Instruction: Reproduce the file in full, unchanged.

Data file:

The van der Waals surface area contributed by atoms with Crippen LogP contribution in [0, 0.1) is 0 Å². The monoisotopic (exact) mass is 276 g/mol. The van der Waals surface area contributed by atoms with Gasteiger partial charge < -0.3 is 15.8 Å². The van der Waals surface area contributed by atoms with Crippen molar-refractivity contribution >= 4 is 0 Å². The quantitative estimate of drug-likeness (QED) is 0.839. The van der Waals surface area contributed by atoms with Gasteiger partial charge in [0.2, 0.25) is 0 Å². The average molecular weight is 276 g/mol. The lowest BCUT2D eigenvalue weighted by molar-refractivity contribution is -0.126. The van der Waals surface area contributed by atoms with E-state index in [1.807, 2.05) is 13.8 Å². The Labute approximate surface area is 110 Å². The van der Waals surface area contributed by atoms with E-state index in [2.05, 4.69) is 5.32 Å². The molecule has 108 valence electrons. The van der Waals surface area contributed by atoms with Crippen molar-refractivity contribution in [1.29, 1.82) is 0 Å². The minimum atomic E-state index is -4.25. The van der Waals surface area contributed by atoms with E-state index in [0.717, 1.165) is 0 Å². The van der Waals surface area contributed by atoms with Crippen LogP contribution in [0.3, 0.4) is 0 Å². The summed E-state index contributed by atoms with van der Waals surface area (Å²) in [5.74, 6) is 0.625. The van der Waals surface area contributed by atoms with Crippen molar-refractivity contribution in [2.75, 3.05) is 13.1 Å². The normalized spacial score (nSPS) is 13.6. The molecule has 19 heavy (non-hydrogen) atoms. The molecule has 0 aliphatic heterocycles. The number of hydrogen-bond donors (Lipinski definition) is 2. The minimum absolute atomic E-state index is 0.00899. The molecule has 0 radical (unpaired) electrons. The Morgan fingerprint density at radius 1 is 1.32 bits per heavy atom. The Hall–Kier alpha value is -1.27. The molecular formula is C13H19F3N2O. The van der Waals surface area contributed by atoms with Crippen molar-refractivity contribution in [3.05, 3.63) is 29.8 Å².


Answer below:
The van der Waals surface area contributed by atoms with Crippen LogP contribution in [0, 0.1) is 0 Å². The monoisotopic (exact) mass is 276 g/mol. The van der Waals surface area contributed by atoms with Gasteiger partial charge < -0.3 is 15.8 Å². The van der Waals surface area contributed by atoms with Crippen molar-refractivity contribution >= 4 is 0 Å². The quantitative estimate of drug-likeness (QED) is 0.839. The van der Waals surface area contributed by atoms with Gasteiger partial charge in [0.2, 0.25) is 0 Å². The average molecular weight is 276 g/mol. The lowest BCUT2D eigenvalue weighted by molar-refractivity contribution is -0.126. The van der Waals surface area contributed by atoms with E-state index in [1.807, 2.05) is 13.8 Å². The Labute approximate surface area is 110 Å². The van der Waals surface area contributed by atoms with E-state index in [2.05, 4.69) is 5.32 Å². The molecule has 108 valence electrons. The van der Waals surface area contributed by atoms with Crippen molar-refractivity contribution in [1.29, 1.82) is 0 Å². The minimum atomic E-state index is -4.25. The van der Waals surface area contributed by atoms with E-state index in [0.717, 1.165) is 0 Å². The van der Waals surface area contributed by atoms with Crippen LogP contribution in [0.3, 0.4) is 0 Å². The summed E-state index contributed by atoms with van der Waals surface area (Å²) in [5.74, 6) is 0.625. The van der Waals surface area contributed by atoms with Crippen molar-refractivity contribution in [2.75, 3.05) is 13.1 Å². The normalized spacial score (nSPS) is 13.6. The molecule has 19 heavy (non-hydrogen) atoms. The molecule has 0 aliphatic heterocycles. The number of hydrogen-bond donors (Lipinski definition) is 2. The minimum absolute atomic E-state index is 0.00899. The molecule has 0 radical (unpaired) electrons. The Morgan fingerprint density at radius 1 is 1.32 bits per heavy atom. The Hall–Kier alpha value is -1.27. The molecular formula is C13H19F3N2O. The van der Waals surface area contributed by atoms with Crippen molar-refractivity contribution in [3.05, 3.63) is 29.8 Å².